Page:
By Brendan Pierson (Reuters) – South Carolina’s highest court on Tuesday appeared open to upholding a new state law banning abortion after about six weeks of pregnancy, months after it blocked a similar ban. Abortion providers, led by Planned Parenthood, last month won a court order temporarily blocking the law from taking effect until their […]
South Carolina top court appears open to upholding new abortion ban
By Brendan Pierson
(Reuters) – South Carolina’s highest court on Tuesday appeared open to upholding a new state law banning abortion after about six weeks of pregnancy, months after it blocked a similar ban.
Abortion providers, led by Planned Parenthood, last month won a court order temporarily blocking the law from taking effect until their lawsuit challenging it could be heard by the South Carolina Supreme Court.
That court ruled 3-2 in January that an earlier abortion law violated the right to privacy guaranteed by the state constitution.
However, the author of that ruling, Justice Kaye Hearn, has since retired. South Carolina’s Republican legislature in February replaced Hearn, who was the sole woman on the five-member court, with Justice Garrison Hill.
Both the earlier law and the newer law sought to ban abortion once a fetal heartbeat can be detected. That usually happens around six weeks, before many women know they are pregnant.
Catherine Humphreville, arguing for the plaintiffs on Tuesday, urged the court to strike down the new law for the same reasons as the older one, saying the state legislature had simply ignored the January ruling. She noted that state senators issued a statement promising the law would “reestablish the ban on abortions” after the court’s “misguided decision.”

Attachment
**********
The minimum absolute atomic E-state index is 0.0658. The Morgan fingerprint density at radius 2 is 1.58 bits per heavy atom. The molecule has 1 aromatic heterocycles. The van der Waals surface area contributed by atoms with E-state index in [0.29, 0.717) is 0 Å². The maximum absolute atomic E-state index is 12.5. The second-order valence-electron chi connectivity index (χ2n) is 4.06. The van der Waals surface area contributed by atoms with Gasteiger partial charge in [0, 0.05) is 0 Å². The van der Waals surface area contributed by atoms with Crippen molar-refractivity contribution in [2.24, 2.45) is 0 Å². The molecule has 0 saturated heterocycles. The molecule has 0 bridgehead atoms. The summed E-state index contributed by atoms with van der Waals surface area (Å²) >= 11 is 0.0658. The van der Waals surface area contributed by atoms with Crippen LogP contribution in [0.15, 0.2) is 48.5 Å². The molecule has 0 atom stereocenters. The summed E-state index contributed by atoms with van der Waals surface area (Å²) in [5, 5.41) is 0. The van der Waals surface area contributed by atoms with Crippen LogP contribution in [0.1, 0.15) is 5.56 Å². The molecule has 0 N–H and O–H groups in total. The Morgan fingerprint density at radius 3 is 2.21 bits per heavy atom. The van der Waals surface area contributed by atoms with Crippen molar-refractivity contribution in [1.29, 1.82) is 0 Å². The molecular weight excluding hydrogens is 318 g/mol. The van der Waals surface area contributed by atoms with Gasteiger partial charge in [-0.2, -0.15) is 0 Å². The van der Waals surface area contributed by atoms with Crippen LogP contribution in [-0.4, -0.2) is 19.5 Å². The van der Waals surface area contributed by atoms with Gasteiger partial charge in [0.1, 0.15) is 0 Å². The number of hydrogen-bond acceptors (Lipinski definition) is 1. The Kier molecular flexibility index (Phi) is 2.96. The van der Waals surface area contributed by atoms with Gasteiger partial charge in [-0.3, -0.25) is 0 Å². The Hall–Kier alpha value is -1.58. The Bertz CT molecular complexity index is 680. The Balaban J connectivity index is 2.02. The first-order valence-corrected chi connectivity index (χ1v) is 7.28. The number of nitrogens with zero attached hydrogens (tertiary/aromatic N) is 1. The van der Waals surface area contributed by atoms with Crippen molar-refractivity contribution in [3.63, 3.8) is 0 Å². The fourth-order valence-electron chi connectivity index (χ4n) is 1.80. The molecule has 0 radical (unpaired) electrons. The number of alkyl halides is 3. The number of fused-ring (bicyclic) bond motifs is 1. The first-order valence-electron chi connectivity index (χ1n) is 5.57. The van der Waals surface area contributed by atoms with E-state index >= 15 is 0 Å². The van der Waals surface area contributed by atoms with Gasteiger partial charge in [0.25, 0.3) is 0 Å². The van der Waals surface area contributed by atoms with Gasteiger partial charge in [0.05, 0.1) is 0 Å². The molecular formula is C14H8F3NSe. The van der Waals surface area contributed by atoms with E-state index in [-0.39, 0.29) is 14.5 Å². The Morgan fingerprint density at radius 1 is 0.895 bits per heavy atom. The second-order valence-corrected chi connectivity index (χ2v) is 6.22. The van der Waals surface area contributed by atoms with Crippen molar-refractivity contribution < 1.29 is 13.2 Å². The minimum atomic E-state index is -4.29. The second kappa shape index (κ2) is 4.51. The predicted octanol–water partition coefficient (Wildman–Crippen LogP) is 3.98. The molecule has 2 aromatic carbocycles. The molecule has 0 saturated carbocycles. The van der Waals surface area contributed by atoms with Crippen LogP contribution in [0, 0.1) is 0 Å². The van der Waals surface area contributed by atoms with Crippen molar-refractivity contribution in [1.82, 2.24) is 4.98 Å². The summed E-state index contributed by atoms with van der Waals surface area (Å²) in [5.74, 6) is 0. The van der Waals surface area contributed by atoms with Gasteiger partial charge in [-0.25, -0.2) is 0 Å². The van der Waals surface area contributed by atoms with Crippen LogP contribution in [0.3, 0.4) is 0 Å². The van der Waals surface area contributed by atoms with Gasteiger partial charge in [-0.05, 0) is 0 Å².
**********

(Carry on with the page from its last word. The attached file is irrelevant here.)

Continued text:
The state legislature passed the hotly contested bill in May, mostly along party lines, with the notable exception of the state senate’s five women members – three Republicans, a Democrat and an independent – who all opposed it.
William Lambert, a lawyer for the state, argued that the new law was different from the older one because it included new findings by the legislature.
In particular, he said that the legislature had considered the burden on women’s choices, and concluded that the right to choose should be understood to include the ability to choose birth control or to test for early pregnancy.
Justice John Few, who had voted against the earlier law, seemed open to that argument.
“I think it’s a valid notion that the state, as part of its policy judgment can say, we want you to start thinking about your choices early,” he said.
Justice John Kittredge, who had voted to uphold the earlier law, also said that the court was “not locked in” to its earlier decision.
Abortions are currently allowed in South Carolina through the first 22 weeks of pregnancy, one of the most permissive abortion laws in the region.
(Reporting By Brendan Pierson in New York, Editing by Alexia Garamfalvi and Alistair Bell)